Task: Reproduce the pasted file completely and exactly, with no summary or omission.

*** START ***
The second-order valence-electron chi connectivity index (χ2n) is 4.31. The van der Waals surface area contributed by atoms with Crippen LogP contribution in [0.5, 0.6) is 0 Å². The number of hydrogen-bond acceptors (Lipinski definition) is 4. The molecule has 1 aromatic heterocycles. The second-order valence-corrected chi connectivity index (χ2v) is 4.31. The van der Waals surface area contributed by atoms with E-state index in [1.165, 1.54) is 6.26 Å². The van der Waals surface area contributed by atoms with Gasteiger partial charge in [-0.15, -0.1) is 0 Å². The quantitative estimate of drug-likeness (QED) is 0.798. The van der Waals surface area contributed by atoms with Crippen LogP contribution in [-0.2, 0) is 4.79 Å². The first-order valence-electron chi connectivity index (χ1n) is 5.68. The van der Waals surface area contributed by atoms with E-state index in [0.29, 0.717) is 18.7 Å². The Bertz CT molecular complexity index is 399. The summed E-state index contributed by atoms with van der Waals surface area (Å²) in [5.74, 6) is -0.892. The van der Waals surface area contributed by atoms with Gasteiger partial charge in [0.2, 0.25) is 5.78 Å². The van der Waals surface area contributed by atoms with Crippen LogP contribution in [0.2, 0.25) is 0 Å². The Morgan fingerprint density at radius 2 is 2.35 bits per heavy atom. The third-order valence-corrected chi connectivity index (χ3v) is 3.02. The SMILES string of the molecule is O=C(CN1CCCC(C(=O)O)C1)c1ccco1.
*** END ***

The second-order valence-electron chi connectivity index (χ2n) is 4.31. The van der Waals surface area contributed by atoms with Crippen LogP contribution in [0.5, 0.6) is 0 Å². The number of hydrogen-bond acceptors (Lipinski definition) is 4. The molecule has 1 aromatic heterocycles. The second-order valence-corrected chi connectivity index (χ2v) is 4.31. The van der Waals surface area contributed by atoms with E-state index in [1.165, 1.54) is 6.26 Å². The van der Waals surface area contributed by atoms with Gasteiger partial charge in [-0.15, -0.1) is 0 Å². The quantitative estimate of drug-likeness (QED) is 0.798. The van der Waals surface area contributed by atoms with Crippen LogP contribution in [-0.2, 0) is 4.79 Å². The first-order valence-electron chi connectivity index (χ1n) is 5.68. The van der Waals surface area contributed by atoms with E-state index in [0.29, 0.717) is 18.7 Å². The Bertz CT molecular complexity index is 399. The summed E-state index contributed by atoms with van der Waals surface area (Å²) in [5.74, 6) is -0.892. The van der Waals surface area contributed by atoms with Gasteiger partial charge in [0.2, 0.25) is 5.78 Å². The van der Waals surface area contributed by atoms with Crippen LogP contribution in [0.2, 0.25) is 0 Å². The Morgan fingerprint density at radius 2 is 2.35 bits per heavy atom. The third-order valence-corrected chi connectivity index (χ3v) is 3.02. The SMILES string of the molecule is O=C(CN1CCCC(C(=O)O)C1)c1ccco1.